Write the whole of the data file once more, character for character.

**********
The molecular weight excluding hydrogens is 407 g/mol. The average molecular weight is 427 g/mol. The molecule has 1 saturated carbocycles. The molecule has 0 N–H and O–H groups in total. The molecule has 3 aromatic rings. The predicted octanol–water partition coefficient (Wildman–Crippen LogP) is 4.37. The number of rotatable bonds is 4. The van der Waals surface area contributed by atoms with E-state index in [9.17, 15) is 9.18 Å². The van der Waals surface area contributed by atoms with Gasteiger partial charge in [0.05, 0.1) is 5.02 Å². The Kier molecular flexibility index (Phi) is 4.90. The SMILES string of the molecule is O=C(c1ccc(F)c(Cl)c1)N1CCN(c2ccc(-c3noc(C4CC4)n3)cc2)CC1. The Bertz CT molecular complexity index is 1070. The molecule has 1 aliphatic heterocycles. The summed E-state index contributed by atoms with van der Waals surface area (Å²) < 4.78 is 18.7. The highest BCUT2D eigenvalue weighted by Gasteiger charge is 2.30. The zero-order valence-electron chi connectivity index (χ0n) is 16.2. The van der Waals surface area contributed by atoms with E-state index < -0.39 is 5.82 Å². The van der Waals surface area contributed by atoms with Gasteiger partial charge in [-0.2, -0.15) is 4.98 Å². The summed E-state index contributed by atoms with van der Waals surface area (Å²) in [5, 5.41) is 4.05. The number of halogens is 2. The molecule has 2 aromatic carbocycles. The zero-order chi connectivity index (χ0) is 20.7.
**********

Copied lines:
The molecular weight excluding hydrogens is 407 g/mol. The average molecular weight is 427 g/mol. The molecule has 1 saturated carbocycles. The molecule has 0 N–H and O–H groups in total. The molecule has 3 aromatic rings. The predicted octanol–water partition coefficient (Wildman–Crippen LogP) is 4.37. The number of rotatable bonds is 4. The van der Waals surface area contributed by atoms with E-state index in [9.17, 15) is 9.18 Å². The van der Waals surface area contributed by atoms with Gasteiger partial charge in [0.05, 0.1) is 5.02 Å². The Kier molecular flexibility index (Phi) is 4.90. The SMILES string of the molecule is O=C(c1ccc(F)c(Cl)c1)N1CCN(c2ccc(-c3noc(C4CC4)n3)cc2)CC1. The Bertz CT molecular complexity index is 1070. The molecule has 1 aliphatic heterocycles. The summed E-state index contributed by atoms with van der Waals surface area (Å²) < 4.78 is 18.7. The highest BCUT2D eigenvalue weighted by Gasteiger charge is 2.30. The zero-order valence-electron chi connectivity index (χ0n) is 16.2. The van der Waals surface area contributed by atoms with E-state index < -0.39 is 5.82 Å². The van der Waals surface area contributed by atoms with Gasteiger partial charge in [-0.2, -0.15) is 4.98 Å². The summed E-state index contributed by atoms with van der Waals surface area (Å²) in [5, 5.41) is 4.05. The number of halogens is 2. The molecule has 2 aromatic carbocycles. The zero-order chi connectivity index (χ0) is 20.7.